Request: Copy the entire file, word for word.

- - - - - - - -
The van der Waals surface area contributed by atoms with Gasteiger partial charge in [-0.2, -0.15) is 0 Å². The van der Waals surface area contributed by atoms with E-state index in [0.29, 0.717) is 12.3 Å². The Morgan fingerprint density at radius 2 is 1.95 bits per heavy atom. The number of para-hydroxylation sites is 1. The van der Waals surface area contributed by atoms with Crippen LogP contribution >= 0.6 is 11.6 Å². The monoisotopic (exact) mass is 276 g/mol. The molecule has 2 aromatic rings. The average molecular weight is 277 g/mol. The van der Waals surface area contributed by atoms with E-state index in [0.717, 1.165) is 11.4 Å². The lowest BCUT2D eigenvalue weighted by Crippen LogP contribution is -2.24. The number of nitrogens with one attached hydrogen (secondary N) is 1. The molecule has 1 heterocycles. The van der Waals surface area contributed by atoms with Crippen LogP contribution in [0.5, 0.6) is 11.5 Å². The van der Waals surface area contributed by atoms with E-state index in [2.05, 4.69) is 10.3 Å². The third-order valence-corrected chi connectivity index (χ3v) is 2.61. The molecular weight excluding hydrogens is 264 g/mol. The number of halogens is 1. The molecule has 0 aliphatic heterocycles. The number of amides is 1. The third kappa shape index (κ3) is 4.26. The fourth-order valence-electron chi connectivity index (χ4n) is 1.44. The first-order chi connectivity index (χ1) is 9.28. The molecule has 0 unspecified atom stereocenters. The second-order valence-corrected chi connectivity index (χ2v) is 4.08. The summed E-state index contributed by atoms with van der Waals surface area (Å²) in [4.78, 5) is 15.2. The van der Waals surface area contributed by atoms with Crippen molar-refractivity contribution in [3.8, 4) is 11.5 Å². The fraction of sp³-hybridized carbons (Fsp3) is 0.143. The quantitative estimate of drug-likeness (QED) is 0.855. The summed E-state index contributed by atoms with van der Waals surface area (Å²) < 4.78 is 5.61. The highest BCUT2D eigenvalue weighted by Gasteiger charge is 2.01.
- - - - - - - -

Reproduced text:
The van der Waals surface area contributed by atoms with Gasteiger partial charge in [-0.2, -0.15) is 0 Å². The van der Waals surface area contributed by atoms with E-state index in [0.29, 0.717) is 12.3 Å². The Morgan fingerprint density at radius 2 is 1.95 bits per heavy atom. The number of para-hydroxylation sites is 1. The van der Waals surface area contributed by atoms with Crippen LogP contribution >= 0.6 is 11.6 Å². The monoisotopic (exact) mass is 276 g/mol. The molecule has 2 aromatic rings. The average molecular weight is 277 g/mol. The van der Waals surface area contributed by atoms with E-state index in [0.717, 1.165) is 11.4 Å². The lowest BCUT2D eigenvalue weighted by Crippen LogP contribution is -2.24. The number of nitrogens with one attached hydrogen (secondary N) is 1. The molecule has 1 heterocycles. The van der Waals surface area contributed by atoms with Crippen LogP contribution in [0.5, 0.6) is 11.5 Å². The van der Waals surface area contributed by atoms with E-state index in [2.05, 4.69) is 10.3 Å². The third-order valence-corrected chi connectivity index (χ3v) is 2.61. The molecular weight excluding hydrogens is 264 g/mol. The number of halogens is 1. The molecule has 0 aliphatic heterocycles. The number of amides is 1. The third kappa shape index (κ3) is 4.26. The fourth-order valence-electron chi connectivity index (χ4n) is 1.44. The first-order chi connectivity index (χ1) is 9.28. The molecule has 0 unspecified atom stereocenters. The second-order valence-corrected chi connectivity index (χ2v) is 4.08. The summed E-state index contributed by atoms with van der Waals surface area (Å²) in [4.78, 5) is 15.2. The van der Waals surface area contributed by atoms with Crippen molar-refractivity contribution in [3.8, 4) is 11.5 Å². The fraction of sp³-hybridized carbons (Fsp3) is 0.143. The quantitative estimate of drug-likeness (QED) is 0.855. The summed E-state index contributed by atoms with van der Waals surface area (Å²) < 4.78 is 5.61. The highest BCUT2D eigenvalue weighted by Gasteiger charge is 2.01.